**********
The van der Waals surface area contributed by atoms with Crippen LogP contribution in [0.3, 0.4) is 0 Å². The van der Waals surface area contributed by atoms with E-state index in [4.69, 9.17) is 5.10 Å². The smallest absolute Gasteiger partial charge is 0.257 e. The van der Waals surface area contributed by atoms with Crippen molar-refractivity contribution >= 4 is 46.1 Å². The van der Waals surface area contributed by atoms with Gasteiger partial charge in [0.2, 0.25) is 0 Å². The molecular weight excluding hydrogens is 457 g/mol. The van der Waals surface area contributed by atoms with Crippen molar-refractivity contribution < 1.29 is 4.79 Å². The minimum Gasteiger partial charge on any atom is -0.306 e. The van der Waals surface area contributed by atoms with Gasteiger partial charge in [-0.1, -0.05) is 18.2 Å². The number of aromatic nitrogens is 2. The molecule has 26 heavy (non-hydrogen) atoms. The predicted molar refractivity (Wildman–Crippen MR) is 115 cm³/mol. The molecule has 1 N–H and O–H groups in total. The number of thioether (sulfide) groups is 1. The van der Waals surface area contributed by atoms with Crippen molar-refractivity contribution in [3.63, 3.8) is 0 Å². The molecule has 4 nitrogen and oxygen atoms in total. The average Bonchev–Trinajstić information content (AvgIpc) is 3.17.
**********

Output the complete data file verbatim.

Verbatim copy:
The van der Waals surface area contributed by atoms with Crippen LogP contribution in [0.3, 0.4) is 0 Å². The van der Waals surface area contributed by atoms with E-state index in [4.69, 9.17) is 5.10 Å². The smallest absolute Gasteiger partial charge is 0.257 e. The van der Waals surface area contributed by atoms with Crippen molar-refractivity contribution >= 4 is 46.1 Å². The van der Waals surface area contributed by atoms with Gasteiger partial charge in [0.2, 0.25) is 0 Å². The molecular weight excluding hydrogens is 457 g/mol. The van der Waals surface area contributed by atoms with Crippen molar-refractivity contribution < 1.29 is 4.79 Å². The minimum Gasteiger partial charge on any atom is -0.306 e. The van der Waals surface area contributed by atoms with Gasteiger partial charge in [-0.1, -0.05) is 18.2 Å². The number of aromatic nitrogens is 2. The molecule has 26 heavy (non-hydrogen) atoms. The predicted molar refractivity (Wildman–Crippen MR) is 115 cm³/mol. The molecule has 1 N–H and O–H groups in total. The number of thioether (sulfide) groups is 1. The van der Waals surface area contributed by atoms with Crippen molar-refractivity contribution in [3.63, 3.8) is 0 Å². The molecule has 4 nitrogen and oxygen atoms in total. The average Bonchev–Trinajstić information content (AvgIpc) is 3.17.